Next Generation Radio has been a humbling experience. Going into the program, I had no idea that the environment here would be so welcoming, almost like a family. All the mentors were willing to help me out in any way possible to see me succeed throughout the week, and even after the program.
With a background in every medium of journalism except audio, I was eager to learn everything there is to know about reporting for the ear. With a few pointers and instructions from Patrice, the program’s audio engineer, I was out in the field interviewing sources with my handy recorder and a pair of headphones.
The theme this week was “No Fixed Address,” which refers to stories about Houston’s sense of instability, often with housing, after Hurricane Harvey. My multimedia package consisted of an audio feature, web article, photo gallery and infographic about what one Salvation Army homeless shelter is doing to assist displaced LGBTQ youths.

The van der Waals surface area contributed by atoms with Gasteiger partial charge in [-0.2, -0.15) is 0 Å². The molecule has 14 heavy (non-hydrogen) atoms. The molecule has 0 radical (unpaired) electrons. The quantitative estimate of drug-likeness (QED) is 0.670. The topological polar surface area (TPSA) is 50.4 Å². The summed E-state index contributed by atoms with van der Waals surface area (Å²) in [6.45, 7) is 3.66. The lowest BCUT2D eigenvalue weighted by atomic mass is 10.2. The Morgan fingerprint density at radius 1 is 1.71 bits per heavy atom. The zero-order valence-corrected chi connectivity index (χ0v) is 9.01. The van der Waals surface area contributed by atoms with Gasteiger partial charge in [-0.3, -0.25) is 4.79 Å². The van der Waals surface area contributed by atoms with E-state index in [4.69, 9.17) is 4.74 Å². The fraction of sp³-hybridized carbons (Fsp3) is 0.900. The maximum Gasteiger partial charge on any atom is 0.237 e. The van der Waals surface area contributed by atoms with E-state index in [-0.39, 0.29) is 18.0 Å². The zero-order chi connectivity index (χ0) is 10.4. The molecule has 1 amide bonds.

I was able to tour the Salvation Army Young Adult Resource Center drop-in facility led by Jermaine Harmon, the shelter’s development specialist. His eccentric and lively personality was just what my piece needed to balance out the grim realities of those who have lost everything in the storms.
My mentor Chantal de la Rionda helped me narrow my story down to a single, compelling topic. We used an NPR story blueprint to figure out the audience and main point of the story, which I often forget to do. Initially, I had compiled a long list of people I could interview and reached out to see if they were interested. I did this because of my fear of not having a plan B, C, and D to fall back on.
During my Next Generation Radio training, I’ve learned to trust myself and my preparation and see setbacks as a learning opportunity, not failures.